I’m working on expanding my sketchnote colour vocabulary. I want to go beyond tweaking colour schemes and the occasional coloured sketch (both from Jan 2014). Since comparing different examples is a great way to develop opinions (July 2014), I figured I’d review the Evernote clippings I’d tagged with technique:colour in order to roughly classify them by type of technique.

2014-12-01 Colouring inspiration guide - drawing

2014-12-01 Colouring inspiration guide – drawing

Here’s the list of links to the sketches themselves:

I thought about the different styles, and I picked five to practise with: decorations, accent text, toned text, background, and flood. I took this black-and-white sketchnote draft I made of The Inner Game of Work (W. Timothy Gallwey, 2000; Amazon affiliate link).

2014-12-01 The Inner Game of Work - base

and I coloured it in Autodesk Sketchbook Pro with liberal use of layers. Here are the results:

Of the styles I tried, I think I like the toned text one the most. It feels the most put-together while still being different from my usual highlighting style. I should play around with this a bit more to see whether blue/red makes a difference here, though.

2014-12-01 The Inner Game of Work - W. Timothy Gallwey

2014-12-01 The Inner Game of Work – W. Timothy Gallwey

This is also a handy way to practise nonjudgmental awareness, as suggested by the book. =) If I pay attention to how other people do things and how I do things, I can’t help but learn more along the way.

I hope other people find this useful!

Sketched Book: The Stoic Art of Living: Inner Resilience and Outer Results – Tom Morris

Tom Morris’ The Stoic Art of Living: Inner Resilience and Outer Results (2004) collects easy-to-read quotes from Seneca, Epictetus, and Marcus Aurelius. The author glues the quotes together with commentary, providing context and suggestions for interpretation.

2014-12-10 Book - The Stoic Art of Living - Inner Resilience and Outer Results - Tom Morris

I like the author’s quotes from ancient philosophers, as other translations can feel stuffy. It’s a decent overview of interesting thoughts, and you can follow the ideas to their sources. The book can feel a little light, though. There’s something about the succession of quotes and topics that makes me feel like I’m bobbing up and down on a surface.

For comparison, I feel that William Braxton Irvine’s A Guide to the Good Life (2009) goes into greater depth for fewer concepts. Ryan Holiday’s The Obstacle is the Way reads more like a modern self-help book inspired by Stoicism, without as many quotes as this book.

If you’ve read a lot about Stoicism (and especially from the three philosophers featured here), you probably won’t find a lot of new ideas here. However, you might pick up some good phrasings and ways to think about those ideas. As Pierre Hadot wrote in Philosophy as a Way of Life: “Ancient philosophy was designed to be memorized, so that it could be ‘at hand’ when we are confronted with tumultuous situations.” Maybe you’ll find the quotes in this book easy to hang on to. Enjoy!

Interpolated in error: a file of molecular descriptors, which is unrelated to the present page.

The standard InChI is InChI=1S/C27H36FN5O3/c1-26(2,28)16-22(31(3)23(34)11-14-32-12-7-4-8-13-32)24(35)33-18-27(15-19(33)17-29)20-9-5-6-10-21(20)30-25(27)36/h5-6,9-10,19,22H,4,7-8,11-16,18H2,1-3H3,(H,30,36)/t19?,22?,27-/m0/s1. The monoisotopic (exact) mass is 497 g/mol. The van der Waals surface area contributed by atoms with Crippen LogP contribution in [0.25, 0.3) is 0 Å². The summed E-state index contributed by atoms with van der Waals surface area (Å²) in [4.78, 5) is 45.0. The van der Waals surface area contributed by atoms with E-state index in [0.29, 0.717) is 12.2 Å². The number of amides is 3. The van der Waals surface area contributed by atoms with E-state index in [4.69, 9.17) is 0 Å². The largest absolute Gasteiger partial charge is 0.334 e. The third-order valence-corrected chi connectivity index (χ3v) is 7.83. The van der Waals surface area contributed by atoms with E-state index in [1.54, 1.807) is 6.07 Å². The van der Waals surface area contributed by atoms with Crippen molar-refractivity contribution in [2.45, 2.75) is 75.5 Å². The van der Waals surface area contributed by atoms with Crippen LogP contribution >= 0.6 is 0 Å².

If you want, you can check out the books on Amazon:

I get a small commission if you buy the books through those links, but getting them from the library is totally okay too. =) Have fun!

Sketched Book: Just F*cking Ship – Amy Hoy, Alex Hillman

Amy Hoy and Alex Hillman wrote, published, and launched Just Fucking Ship in 24 hours, using a Trello board and an outline to quickly whip up this short reminder to stop procrastinating and get something out the door. They’re halfway through editing it and will post updates through Gumroad, so if you buy the book, you can watch it evolve.

I’ve sketched the key points of the book below to make it easier to remember and share. Click on the image to view or download a high-resolution version that you can print or reuse.

2014-12-12 Sketched Book - Just Fucking Ship - Amy Hoy and Alex Hillman

The principle I’m focusing on is #7: Start with atoms. I’m comfortable with making small pieces now: an outline, a blog post, a sketch. I’m working on getting better at assembling those pieces into molecules, and eventually I’ll be able to turn those molecules into rocketships. Eventually. But in the meantime, I can push more things out there.

I’ve been sorting out my EPUB/MOBI workflow by putting stuff up on Gumroad, like the Emacs Chat transcript collection. (Incomplete, but that’s what updates are for.) This will help me Ship More Stuff.

Today I noticed an opportunity for wordplay. The domain was available, so I jumped on it. Shipped.

Ship. Get your stuff out there, incomplete and in progress, because you’ll learn more from the feedback than you will from stewing on it by yourself. And if it flops? Don’t worry. You’ll do another one, and another one, and another one, and you’ll learn.

Want the e-book? You can buy it at Just Fucking Ship (Amy Hoy, Alex Hillman; 2004). You’ll get a PDF and updates. (Amusingly, no physical shipping involved.)

Like this sketch? Check out sketchedbooks.com for more. For your convenience, this post can be found at sketchedbooks.com/jfs. Feel free to share – it’s under the Creative Commons Attribution License, like the rest of my blog.

(Incidentally, I’ve quoted Amy Hoy before – see my post on Learning slack for another reflection on writing, productivity, and motivation.)